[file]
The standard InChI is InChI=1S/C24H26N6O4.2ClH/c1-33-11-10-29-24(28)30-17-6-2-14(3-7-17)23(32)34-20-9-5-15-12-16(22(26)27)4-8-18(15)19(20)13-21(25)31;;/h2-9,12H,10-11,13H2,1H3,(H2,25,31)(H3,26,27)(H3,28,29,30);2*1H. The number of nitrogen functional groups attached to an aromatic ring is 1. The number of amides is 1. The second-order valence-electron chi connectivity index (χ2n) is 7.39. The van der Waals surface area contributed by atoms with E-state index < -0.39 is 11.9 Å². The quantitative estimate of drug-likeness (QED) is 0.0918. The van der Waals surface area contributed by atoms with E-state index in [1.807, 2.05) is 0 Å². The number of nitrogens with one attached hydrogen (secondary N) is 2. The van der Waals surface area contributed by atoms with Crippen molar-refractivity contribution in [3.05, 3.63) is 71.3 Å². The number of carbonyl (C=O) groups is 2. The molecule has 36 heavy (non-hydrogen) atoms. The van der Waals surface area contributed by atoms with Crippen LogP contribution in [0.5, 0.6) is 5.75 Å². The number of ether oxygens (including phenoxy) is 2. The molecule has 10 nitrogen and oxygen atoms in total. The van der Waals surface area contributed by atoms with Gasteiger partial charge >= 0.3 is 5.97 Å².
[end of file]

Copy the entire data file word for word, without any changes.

The standard InChI is InChI=1S/C24H26N6O4.2ClH/c1-33-11-10-29-24(28)30-17-6-2-14(3-7-17)23(32)34-20-9-5-15-12-16(22(26)27)4-8-18(15)19(20)13-21(25)31;;/h2-9,12H,10-11,13H2,1H3,(H2,25,31)(H3,26,27)(H3,28,29,30);2*1H. The number of nitrogen functional groups attached to an aromatic ring is 1. The number of amides is 1. The second-order valence-electron chi connectivity index (χ2n) is 7.39. The van der Waals surface area contributed by atoms with E-state index < -0.39 is 11.9 Å². The quantitative estimate of drug-likeness (QED) is 0.0918. The van der Waals surface area contributed by atoms with E-state index in [1.807, 2.05) is 0 Å². The number of nitrogens with one attached hydrogen (secondary N) is 2. The van der Waals surface area contributed by atoms with Crippen molar-refractivity contribution in [3.05, 3.63) is 71.3 Å². The number of carbonyl (C=O) groups is 2. The molecule has 36 heavy (non-hydrogen) atoms. The van der Waals surface area contributed by atoms with Crippen LogP contribution in [0.5, 0.6) is 5.75 Å². The number of ether oxygens (including phenoxy) is 2. The molecule has 10 nitrogen and oxygen atoms in total. The van der Waals surface area contributed by atoms with Gasteiger partial charge >= 0.3 is 5.97 Å².